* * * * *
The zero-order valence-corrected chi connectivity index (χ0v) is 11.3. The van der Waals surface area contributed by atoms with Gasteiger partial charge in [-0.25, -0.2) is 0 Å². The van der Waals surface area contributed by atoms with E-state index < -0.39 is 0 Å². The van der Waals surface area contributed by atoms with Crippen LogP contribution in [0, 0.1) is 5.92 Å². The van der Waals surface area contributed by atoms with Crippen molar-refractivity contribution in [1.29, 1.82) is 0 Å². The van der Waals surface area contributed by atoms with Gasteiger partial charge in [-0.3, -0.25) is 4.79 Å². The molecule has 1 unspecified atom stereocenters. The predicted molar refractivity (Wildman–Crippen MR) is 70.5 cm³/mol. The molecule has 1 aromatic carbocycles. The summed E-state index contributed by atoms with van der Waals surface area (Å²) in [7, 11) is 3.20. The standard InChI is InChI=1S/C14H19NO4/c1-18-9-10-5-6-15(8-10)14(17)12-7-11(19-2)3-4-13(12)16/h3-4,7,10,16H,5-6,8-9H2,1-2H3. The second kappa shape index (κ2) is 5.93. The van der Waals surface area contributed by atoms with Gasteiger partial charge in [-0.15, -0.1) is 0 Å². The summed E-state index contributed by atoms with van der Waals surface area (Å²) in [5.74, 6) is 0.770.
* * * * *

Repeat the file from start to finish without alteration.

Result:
The zero-order valence-corrected chi connectivity index (χ0v) is 11.3. The van der Waals surface area contributed by atoms with Gasteiger partial charge in [-0.25, -0.2) is 0 Å². The van der Waals surface area contributed by atoms with E-state index < -0.39 is 0 Å². The van der Waals surface area contributed by atoms with Crippen LogP contribution in [0, 0.1) is 5.92 Å². The van der Waals surface area contributed by atoms with Crippen molar-refractivity contribution in [1.29, 1.82) is 0 Å². The van der Waals surface area contributed by atoms with Gasteiger partial charge in [-0.3, -0.25) is 4.79 Å². The molecule has 1 unspecified atom stereocenters. The predicted molar refractivity (Wildman–Crippen MR) is 70.5 cm³/mol. The molecule has 1 aromatic carbocycles. The summed E-state index contributed by atoms with van der Waals surface area (Å²) in [7, 11) is 3.20. The standard InChI is InChI=1S/C14H19NO4/c1-18-9-10-5-6-15(8-10)14(17)12-7-11(19-2)3-4-13(12)16/h3-4,7,10,16H,5-6,8-9H2,1-2H3. The second kappa shape index (κ2) is 5.93. The van der Waals surface area contributed by atoms with Gasteiger partial charge in [-0.15, -0.1) is 0 Å². The summed E-state index contributed by atoms with van der Waals surface area (Å²) in [5.74, 6) is 0.770.